“He had no desire to play football because he didn’t want to hurt anybody,” his father said.
His son’s real passion was reading. After helping his father milk cows, he would plow through “Harry Potter” or classics such as “The Count of Monte Cristo.” But he wasn’t just good with words. His father said Eric was an A student who was as conversant in calculus and biology as he was with literature and Civil War history.
“I would have liked to have seen him go onto Teen Tournament on ‘Jeopardy!,’ ” his father said. “Can you tell I’m proud of him?”
Ricky Rash said the only time Eric ever did something notably defiant was when he set up a Facebook page after they had told him he couldn’t. When his parents found out, they forced him to deactivate it — a decision they later reversed. But nothing he did ever suggested he was battling inner demons.
“The night before I found him, Eric did his homework. He helped me at the barn. We had a family dinner,” Rash said. “He literally kissed his mother good night.”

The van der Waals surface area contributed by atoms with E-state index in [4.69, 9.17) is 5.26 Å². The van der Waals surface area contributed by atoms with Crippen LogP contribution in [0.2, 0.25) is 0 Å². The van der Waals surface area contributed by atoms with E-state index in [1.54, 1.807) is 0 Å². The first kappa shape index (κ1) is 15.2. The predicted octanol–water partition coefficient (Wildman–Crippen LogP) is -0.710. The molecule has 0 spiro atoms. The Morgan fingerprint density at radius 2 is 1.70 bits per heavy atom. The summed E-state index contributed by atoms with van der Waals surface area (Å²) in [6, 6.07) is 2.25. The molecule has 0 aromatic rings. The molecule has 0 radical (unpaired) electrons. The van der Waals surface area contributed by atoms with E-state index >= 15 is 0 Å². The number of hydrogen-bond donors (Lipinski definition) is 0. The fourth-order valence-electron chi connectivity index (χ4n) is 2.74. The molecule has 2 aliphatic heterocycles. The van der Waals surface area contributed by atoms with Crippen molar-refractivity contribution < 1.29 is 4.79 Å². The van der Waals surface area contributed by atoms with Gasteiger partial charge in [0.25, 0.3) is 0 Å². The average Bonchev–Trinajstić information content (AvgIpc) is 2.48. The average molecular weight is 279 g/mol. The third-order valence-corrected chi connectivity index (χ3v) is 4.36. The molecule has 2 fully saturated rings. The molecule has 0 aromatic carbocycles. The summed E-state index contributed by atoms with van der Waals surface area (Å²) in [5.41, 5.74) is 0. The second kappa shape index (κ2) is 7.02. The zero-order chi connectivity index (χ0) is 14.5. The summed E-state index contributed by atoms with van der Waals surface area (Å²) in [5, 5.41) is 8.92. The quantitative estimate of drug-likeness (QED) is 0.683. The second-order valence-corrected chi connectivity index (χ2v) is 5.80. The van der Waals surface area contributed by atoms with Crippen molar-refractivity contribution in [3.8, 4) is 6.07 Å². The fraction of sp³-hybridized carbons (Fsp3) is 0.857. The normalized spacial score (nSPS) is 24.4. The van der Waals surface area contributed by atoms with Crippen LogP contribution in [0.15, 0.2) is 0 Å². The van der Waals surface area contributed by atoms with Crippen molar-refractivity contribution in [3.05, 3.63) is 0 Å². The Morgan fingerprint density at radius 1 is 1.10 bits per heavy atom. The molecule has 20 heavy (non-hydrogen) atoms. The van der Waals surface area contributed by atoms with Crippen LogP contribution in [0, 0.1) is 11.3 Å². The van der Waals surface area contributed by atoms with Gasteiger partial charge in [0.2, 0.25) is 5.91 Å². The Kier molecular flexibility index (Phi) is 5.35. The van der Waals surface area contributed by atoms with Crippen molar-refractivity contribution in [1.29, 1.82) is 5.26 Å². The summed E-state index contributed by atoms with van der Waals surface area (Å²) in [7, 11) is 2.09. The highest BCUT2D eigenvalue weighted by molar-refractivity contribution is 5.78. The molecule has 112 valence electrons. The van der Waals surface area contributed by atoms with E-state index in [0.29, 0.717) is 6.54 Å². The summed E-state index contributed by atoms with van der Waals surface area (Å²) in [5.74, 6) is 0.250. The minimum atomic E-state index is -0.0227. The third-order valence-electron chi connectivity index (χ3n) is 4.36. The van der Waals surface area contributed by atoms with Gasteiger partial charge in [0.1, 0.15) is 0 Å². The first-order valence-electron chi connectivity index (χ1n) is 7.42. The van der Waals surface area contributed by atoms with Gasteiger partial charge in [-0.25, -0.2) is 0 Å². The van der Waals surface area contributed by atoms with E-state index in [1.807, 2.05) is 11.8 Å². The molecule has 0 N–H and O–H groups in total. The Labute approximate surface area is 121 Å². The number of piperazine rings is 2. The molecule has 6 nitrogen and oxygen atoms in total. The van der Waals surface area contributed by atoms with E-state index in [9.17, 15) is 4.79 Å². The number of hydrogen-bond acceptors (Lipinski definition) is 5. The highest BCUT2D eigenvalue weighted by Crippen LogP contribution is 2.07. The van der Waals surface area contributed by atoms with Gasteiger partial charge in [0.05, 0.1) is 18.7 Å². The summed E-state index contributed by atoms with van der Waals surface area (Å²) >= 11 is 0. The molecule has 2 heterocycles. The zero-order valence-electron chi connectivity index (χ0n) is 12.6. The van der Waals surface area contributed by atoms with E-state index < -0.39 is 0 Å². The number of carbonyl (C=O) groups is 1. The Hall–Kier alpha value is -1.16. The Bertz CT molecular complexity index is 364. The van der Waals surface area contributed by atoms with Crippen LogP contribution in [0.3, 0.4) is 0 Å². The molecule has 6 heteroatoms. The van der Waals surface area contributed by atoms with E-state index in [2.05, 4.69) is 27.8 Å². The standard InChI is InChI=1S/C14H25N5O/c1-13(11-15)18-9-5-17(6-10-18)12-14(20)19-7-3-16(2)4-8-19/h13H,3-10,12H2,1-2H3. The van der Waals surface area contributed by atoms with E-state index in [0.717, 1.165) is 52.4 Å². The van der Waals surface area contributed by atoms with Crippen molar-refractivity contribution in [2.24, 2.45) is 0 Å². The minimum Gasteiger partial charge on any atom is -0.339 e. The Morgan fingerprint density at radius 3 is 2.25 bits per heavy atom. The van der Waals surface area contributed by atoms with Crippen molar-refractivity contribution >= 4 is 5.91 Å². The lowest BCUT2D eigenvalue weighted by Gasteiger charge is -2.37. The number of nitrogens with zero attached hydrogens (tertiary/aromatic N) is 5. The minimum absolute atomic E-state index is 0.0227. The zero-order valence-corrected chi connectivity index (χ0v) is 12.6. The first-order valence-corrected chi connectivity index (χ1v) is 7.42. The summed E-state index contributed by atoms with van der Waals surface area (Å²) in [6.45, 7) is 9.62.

The next morning, at 5 on Jan. 20, 2011, as Ricky Rash was preparing to milk cows, he got a call from the county’s 911 dispatcher. The dispatcher said Eric had just reported finding a dead body on Harper Road.
Finding his son’s bed empty, Ricky Rash drove to Harper Road. There, not far from his son’s car, Ricky Rash saw a body lying face down in a field and assumed it was a prank.
“I was yelling for Eric to stop playing,” Ricky Rash recalled. But as he walked toward the figure, each step brought him closer to a horrifying realization.
“I knew it was his shoes. I knew it was his size, his hair,” Rash said. “I could see enough of the shotgun to know it was mine.”
There in the field on a cold, dreadful morning, under a full moon, his grieving began. So did the questions. Sheriff’s deputies posed more: Did his son have a girlfriend? Was he in trouble? Had he gotten a bad grade? Had he been visiting troubling sites on the Internet?
When Ricky Rash returned home, he went straight to the computer to see for himself. But he discovered that he could not get onto his son’s Facebook page. They tried guessing his passwords, to no avail.
Facebook eventually turned over some information from Eric’s page, but his father was not satisfied.
“I’m still locked out, to this day,” Rash said.